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--> their exposure to radiation. At the same time, excess shielding, based on current cost estimates, would impose an excess expenditure on the order of tens of billions of dollars.9 HZE particles impinging on shielding, or on human tissue, result in very dense ionization tracks (high LET) with numerous fragments that produce a spectrum of other energetic nuclei, protons, neutrons, and heavy fragments. The numbers of these other nuclei depend on the nature of the shielding and its mass per unit area. The energy loss of the individual particles depends on their types and energies. Thus, each particle contributes to the radiation dose and biological response, which are dependent on the number of particles, their types, and their energies. The theoretical calculations of doses per particle type obtained thus far for relevant shielding materials must be verified by ground-based experiments, because the radiation field rate in space is too complex for sufficient experimental analysis. Ionizing radiation either affects cellular macromolecules directly or reacts with water to produce free radicals that affect these macromolecules by so-called indirect effects. These effects are mitigated somewhat by the presence of free-radical scavengers in the surrounding medium. The scavengers are useful in significantly reducing the effects of low-LET radiation but, with some exceptions,10 do not seem to result in any such decreases in the damage caused by high-LET radiation. The biological effects of fast, charged particles depend on the nature of the particle (its charge and velocity) and on the specific biological end point under observation (e.g., cell killing, mutation at a specific genetic locus, chromosomal alterations, cell transformation in vitro, and tumor induction). The RBE is taken as the ratio of the dose of gamma rays required to produce a specific effect to the dose of particle radiation required to produce the same level of effect. The RBE depends on the type of particle and the biological effect under consideration and may vary with the magnitude of the biological effect. More importantly, RBE varies greatly with the LET of the particle. For example, high-energy protons may have an RBE value approaching 1.0, whereas high-energy iron nuclei may have an RBE approaching 40. For tumor induction in animals exposed at lower doses, the relationship between RBE and LET is known for only one tumor site—the Harderian gland in mice. There are no equivalent data for tumor induction in humans. Hence, there is a great uncertainty in extrapolating from cell and scanty mouse data to evaluate human risk. Moreover, there is also great uncertainty in the extrapolation from the analysis of cancer induction in Japanese individuals exposed to acute doses of radiation resulting from the atomic bombs.11 These doses are not known precisely. Since this radiation was primarily low LET, in order to estimate risks to humans in spaceflight conditions one must extrapolate from the RBE-versus-LET data for cells in culture and from small mammals to humans. In addition, one must extrapolate from the risks due to acute exposures of humans to the low-dose-rate chronic exposures involved in space missions (except for the relatively acute exposure from solar particle events). As a general rule, as the dose rate decreases, the biological effect from a given dose also decreases. This dose reduction, in going from acute to chronic exposure, also depends on the biological system and may range from a factor of 2 to 10.12 The dose rate reduction factor for HZE particles is not well known but is probably closer to 1.13 Two other factors that must be considered, but whose impacts are currently unknown, are the effects of biochemical or cellular repair reactions following exposure to HZE particles and the effects of microgravity on such reactions. Thus, in estimating the risks to humans exposed to radiation in space, the uncertain factors are the radiation fields behind the shielding and the extrapolation, via cell culture and animal experiments, from the uncertain risks posed by acute low-LET exposure to risks posed by chronic high-LET exposure. To quote Curtis et al.,14 "Uncertainties in these numbers are diffcult to estimate but a rough analysis leads to a 10-15% uncertainty in the initial charged particle spectra, a 50% uncertainty in the radiation transport calculation, a factor of 2-3 uncertainty in the risk coefficients for low-LET radiation (most of which is due to uncertainty in the dose and dose rate effectiveness factor) and perhaps a factor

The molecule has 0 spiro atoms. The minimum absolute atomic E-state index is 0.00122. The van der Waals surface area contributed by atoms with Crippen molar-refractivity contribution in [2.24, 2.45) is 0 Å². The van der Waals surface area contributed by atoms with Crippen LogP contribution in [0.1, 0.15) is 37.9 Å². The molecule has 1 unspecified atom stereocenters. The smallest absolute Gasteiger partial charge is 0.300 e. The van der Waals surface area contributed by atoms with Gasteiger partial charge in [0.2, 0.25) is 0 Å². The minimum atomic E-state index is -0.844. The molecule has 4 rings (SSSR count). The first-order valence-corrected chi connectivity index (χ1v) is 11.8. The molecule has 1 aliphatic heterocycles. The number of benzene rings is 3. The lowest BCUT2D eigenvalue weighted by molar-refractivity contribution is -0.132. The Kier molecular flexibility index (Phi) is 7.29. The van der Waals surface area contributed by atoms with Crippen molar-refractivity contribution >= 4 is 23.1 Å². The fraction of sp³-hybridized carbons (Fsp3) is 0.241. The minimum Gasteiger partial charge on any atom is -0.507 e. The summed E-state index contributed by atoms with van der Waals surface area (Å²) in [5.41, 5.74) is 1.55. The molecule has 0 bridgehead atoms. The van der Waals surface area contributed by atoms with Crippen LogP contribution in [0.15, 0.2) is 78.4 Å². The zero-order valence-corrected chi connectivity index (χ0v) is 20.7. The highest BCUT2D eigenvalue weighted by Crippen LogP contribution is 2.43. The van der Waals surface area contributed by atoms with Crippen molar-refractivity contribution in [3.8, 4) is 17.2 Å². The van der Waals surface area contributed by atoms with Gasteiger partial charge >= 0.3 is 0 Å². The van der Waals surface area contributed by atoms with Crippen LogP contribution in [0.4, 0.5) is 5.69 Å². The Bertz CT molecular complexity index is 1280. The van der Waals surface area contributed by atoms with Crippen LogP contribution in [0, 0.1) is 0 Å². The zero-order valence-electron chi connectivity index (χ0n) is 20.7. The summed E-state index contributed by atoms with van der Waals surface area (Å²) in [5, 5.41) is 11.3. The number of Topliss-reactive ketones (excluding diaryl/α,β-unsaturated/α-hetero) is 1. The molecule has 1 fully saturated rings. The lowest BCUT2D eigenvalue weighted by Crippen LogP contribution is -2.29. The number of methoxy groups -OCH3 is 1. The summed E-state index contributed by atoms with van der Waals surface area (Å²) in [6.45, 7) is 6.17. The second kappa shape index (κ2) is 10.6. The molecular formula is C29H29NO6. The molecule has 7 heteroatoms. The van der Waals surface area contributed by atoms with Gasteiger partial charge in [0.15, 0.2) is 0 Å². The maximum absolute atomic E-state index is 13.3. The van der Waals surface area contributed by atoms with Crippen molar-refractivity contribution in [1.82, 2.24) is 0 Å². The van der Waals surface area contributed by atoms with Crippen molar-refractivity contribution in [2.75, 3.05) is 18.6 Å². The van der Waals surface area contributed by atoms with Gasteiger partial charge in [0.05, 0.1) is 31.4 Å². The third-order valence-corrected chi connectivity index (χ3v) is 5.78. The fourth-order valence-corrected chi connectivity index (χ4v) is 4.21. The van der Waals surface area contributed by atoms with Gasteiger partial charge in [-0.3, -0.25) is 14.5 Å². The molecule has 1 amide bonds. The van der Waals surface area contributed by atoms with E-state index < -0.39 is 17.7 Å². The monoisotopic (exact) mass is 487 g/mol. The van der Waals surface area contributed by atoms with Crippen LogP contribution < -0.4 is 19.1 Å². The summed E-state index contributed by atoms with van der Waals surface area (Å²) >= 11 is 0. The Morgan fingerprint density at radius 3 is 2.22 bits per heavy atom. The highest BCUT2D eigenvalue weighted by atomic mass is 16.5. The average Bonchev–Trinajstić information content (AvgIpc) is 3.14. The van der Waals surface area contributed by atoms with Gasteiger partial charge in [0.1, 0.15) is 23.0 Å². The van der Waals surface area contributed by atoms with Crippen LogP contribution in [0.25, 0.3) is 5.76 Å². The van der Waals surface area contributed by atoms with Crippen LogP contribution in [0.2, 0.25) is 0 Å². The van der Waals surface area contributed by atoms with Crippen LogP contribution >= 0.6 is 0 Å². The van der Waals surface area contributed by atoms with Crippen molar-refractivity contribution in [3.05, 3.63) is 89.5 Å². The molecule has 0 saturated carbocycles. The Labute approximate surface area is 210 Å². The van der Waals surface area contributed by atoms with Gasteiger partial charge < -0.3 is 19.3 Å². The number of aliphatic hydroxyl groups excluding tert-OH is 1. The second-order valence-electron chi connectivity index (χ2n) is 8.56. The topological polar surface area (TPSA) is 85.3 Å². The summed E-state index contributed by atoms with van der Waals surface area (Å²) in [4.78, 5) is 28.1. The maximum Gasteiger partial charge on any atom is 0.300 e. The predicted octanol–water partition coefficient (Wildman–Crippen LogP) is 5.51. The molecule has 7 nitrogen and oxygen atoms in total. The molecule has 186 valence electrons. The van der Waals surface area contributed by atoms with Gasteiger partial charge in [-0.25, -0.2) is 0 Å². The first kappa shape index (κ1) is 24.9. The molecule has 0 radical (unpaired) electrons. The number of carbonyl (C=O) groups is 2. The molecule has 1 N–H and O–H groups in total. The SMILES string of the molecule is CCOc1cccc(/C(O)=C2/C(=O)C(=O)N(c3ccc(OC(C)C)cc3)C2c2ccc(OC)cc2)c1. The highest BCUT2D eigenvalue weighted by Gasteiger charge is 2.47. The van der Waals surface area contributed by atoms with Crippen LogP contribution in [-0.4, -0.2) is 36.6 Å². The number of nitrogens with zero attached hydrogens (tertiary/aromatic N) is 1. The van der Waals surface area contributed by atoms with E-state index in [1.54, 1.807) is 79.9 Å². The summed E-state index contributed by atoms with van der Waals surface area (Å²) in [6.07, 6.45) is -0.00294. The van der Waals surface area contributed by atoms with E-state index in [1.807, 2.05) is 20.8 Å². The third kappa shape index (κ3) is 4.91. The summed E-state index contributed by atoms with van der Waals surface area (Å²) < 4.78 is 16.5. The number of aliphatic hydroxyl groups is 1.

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--> of 2-5 uncertainty in the risk cross sections at high-LET. Thus, and overall uncertainty in the risk of radiation-induced cancer of a factor of 4-15 for a space crew in the galactic cosmic ray environment appears to exist at the present state of our knowledge." Obviously, these uncertainties have, themselves, large uncertainties. In 1989, the National Council on Radiation Protection and Measurements (NCRP) issued its report Guidance on Radiation Received in Space Activities, which had been requested by NASA.15 That report introduced different career limits depending on gender and age of onset of exposure to radiation in space. The career equivalent dose limits of 1 to 4 Sv that were recommended were based on a lifetime excess risk of cancer mortality of 3 × 10-2 per gray (Gy) of low-LET, acute radiation. The report's scope was limited to low-Earth-orbit missions, although it considered the radiation environment in deep space and the biological effects of HZE particles. Recommendations for protection against deterministic effects were also made in 1989. The career limit of 12 Sv recommended in 1979 by the National Research Council for skin was reduced by the NCRP in 1989 to 6 Sv; the limit for the lens of the eye was reduced from 6 to 4 Sv; and the limit for blood-forming organs was set at 1 to 4 Sv, depending on age and gender. Since 1989, estimates of cancer risk based on studies of atomic bomb survivors have been increased significantly, and the NCRP will issue new recommendations in the near future. Current Understanding Of Biological Effects Of Radiation Types of Effects For the purpose of settling radiation protection standards, it has been useful to divide the biological effects that are important for human health into stochastic and deterministic effects. Stochastic effects are considered to be those due to radiation-induced changes randomly distributed in the DNA of single cells that may lead to cancer or genetically transmissible effects, depending on the target cells. Cancer occurs after a long latency period: after 2 or more years in the case of leukemia and from 2 years to decades in the case of solid cancers. It is assumed that the frequency of such effects increases with dose without a threshold and that the severity of the effect is independent of dose. Stochastic effects are the most important consideration in setting protection limits for human populations exposed to radiation at low doses. It is important to note that radiation weighting factors or quality factors apply only to stochastic effects in the dose range pertinent to radiation protection. Based on studies of atomic bomb survivors of Hiroshima who were exposed to acute levels mainly of gamma rays but also of fission neutrons at very high dose rates, estimates for the risk of contracting leukemia have been refined,16 and there are also data on mortality and the incidence of solid cancers at more than 20 sites in the human body.17 18 (The precise contribution of the neutrons from the fission reactions to the total dose at Hiroshima is poorly known but is not considered a major contributor to the risk of cancer in those exposed at Hiroshima.) In 1991, the International Commission on Radiological Protection (ICRP)19 included leukemia and eight specific sites of solid cancers in its estimates of the probability of an individual contracting a fatal cancer after whole-body exposure to low-LET radiation at 1 Gy and at a high dose rate. The estimated probabilities were 7.12 × 10-2 per person based on a multiplicative projection model and 4.16 × 10-2 per person using an additive model. 20 A similar number, 3.7 × 10-2 per adult worker, using an additive model, was given in 1997 by the NCRP.21 Deterministic effects, previously termed nonstochastic effects, occur only after exposure to relatively high doses and affect cell populations to the detriment of specific organs or whole organisms. These effects can range from acute radiation sickness to hair loss or nausea. In contrast to stochastic effects, deterministic effects are dose dependent in both frequency and severity. Deterministic effects